Mariana Mazzucato / Photo by David Levenson/Getty Images
Washington, D.C. Newsroom, Oct 18, 2022 / 15:00 pm (CNA).
One of the newest members of the Pontifical Academy for Life appointed by Pope Francis is an outspoken advocate of abortion rights, having recently shared her opposition to the overturning of Roe v. Wade on Twitter.
Italian-American economist Mariana Mazzucato, known for her work promoting the public sector’s role in encouraging innovation, was among seven academics appointed by the pope on Oct. 15 to serve five-year terms with the academy.
In his 2020 book “Let Us Dream: The Path to a Better Future,” Pope Francis described Mazzucato’s work as “thinking that is not ideological, which moves beyond the polarization of free market capitalism and state socialism, and which has at its heart a concern that all of humanity have access to land, lodging, and labor.”
The website Catholic Culture published on Tuesday links to recent social media posts shared by Mazzucato in which she tweeted and retweeted pro-abortion statements concerning the Supreme Court’s decision to return abortion law to the states.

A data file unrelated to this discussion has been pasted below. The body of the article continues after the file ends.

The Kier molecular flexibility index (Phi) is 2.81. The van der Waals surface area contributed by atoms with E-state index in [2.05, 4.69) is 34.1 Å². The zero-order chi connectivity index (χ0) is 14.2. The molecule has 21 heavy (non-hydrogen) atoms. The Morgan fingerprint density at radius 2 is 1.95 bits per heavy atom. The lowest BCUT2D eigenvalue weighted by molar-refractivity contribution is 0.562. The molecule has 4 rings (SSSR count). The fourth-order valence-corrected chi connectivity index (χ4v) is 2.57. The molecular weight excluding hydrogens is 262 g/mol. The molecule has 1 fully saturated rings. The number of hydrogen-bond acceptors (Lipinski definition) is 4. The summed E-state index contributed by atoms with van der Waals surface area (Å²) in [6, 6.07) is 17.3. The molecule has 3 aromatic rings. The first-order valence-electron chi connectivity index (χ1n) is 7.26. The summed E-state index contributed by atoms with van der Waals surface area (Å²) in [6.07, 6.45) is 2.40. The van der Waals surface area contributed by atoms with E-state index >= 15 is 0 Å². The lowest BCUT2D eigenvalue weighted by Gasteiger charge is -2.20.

In response to a Twitter post that featured commentary deploring the overturning of Roe v. Wade, Mazzucato tweeted, “So good!”
The post included a video of commentator Ana Kasparian condemning Christians for pushing their own views on non-Christians.
“These comments might be strong but it’s how I genuinely feel. I don’t care that you’re a Christian. I don’t care what the Bible says. Like, I feel like it’s a clown show, like sitting here trying to decipher what your little mythical book has to say about these very real political issues, right,” Kasparian said.
‘Shocking and scandalous’
Robert P. George, professor of jurisprudence at Princeton University, a Catholic and outspoken advocate for the right to life, told CNA that he is disturbed by the news of the appointment.
“The Pontifical Academy for Life exists to advance the Church’s mission to foster respect for the profound, inherent, and equal dignity of each and every member of the human family, beginning with the precious child in the womb. Either one believes in this mission or one does not. If one does not, then why would one wish to be part of the Pontifical Academy?” George asked.